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How does B cell depletion therapy work, and how can it be improved?
  1. E A Clark1,
  2. J A Ledbetter2
  1. 1Department of Immunology and National Primate Research Center, University of Washington, Seattle, WA, USA
  2. 2Trubion Pharmaceuticals, 2401 4th Avenue, Suite 1050, Seattle WA 98121, USA
  1. Correspondence to:
    E A Clark
    Department of Immunology and National Primate Research Center, Box 357330, University of Washington, Seattle WA 98195, USA;


The past few years have seen a surge of interest in B cell depletion therapy for patients with rheumatoid arthritis. This paper outlines the possible mechanism(s) by which B cell depletion therapy works. It is likely there is more than one mechanism and the relative importance of each mechanism depends on the target cell. These include CD20-induced apoptosis, complement dependent cytotoxicity, antibody dependent cell-mediated cytotoxicity, and selective targeting and depletion of B cell subsets. The implications of these mechanisms in the further improvement of B cell depletion therapy in rheumatoid arthritis and other autoimmune diseases are discussed.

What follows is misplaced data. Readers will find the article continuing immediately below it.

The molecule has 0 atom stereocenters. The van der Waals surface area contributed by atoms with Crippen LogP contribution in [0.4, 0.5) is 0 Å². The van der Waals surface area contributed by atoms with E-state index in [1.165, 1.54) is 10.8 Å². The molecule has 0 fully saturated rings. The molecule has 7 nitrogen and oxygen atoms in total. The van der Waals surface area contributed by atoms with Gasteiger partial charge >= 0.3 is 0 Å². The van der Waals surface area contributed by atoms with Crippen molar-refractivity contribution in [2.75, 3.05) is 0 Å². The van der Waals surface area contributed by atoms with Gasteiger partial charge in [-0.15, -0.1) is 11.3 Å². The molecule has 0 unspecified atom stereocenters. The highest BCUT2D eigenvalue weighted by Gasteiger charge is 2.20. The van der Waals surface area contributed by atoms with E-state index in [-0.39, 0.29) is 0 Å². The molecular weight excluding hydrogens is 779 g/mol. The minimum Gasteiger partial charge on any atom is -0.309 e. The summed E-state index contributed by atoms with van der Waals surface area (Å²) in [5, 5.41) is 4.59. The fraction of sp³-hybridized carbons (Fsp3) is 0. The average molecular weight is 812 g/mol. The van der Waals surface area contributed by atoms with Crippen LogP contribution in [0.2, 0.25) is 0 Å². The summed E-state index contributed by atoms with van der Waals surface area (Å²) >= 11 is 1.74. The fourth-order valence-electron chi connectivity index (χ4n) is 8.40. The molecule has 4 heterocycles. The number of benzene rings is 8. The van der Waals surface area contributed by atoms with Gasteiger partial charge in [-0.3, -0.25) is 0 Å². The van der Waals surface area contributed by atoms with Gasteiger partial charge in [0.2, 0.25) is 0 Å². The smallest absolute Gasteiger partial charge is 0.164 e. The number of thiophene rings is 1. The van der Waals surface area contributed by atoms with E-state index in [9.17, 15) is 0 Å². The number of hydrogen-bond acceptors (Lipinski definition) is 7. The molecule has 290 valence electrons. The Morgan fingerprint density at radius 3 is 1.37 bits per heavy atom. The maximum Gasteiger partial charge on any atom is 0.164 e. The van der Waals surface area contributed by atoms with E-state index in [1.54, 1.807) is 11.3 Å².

• ADCC, antibody dependent cell-mediated cytotoxicity
  • APC, antigen presenting cell
  • CDC, complement dependent cytotoxicity
  • CLL, chronic lymphocytic leukaemia
  • mAb, monoclonal antibody
  • NHL, non-Hodgkin’s lymphoma
  • RA, rheumatoid arthritis
  • B cell depletion therapy
  • CD20
  • rheumatoid arthritis

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  • This work was supported in part by NIH grant RR00166.

  • Competing interests: none declared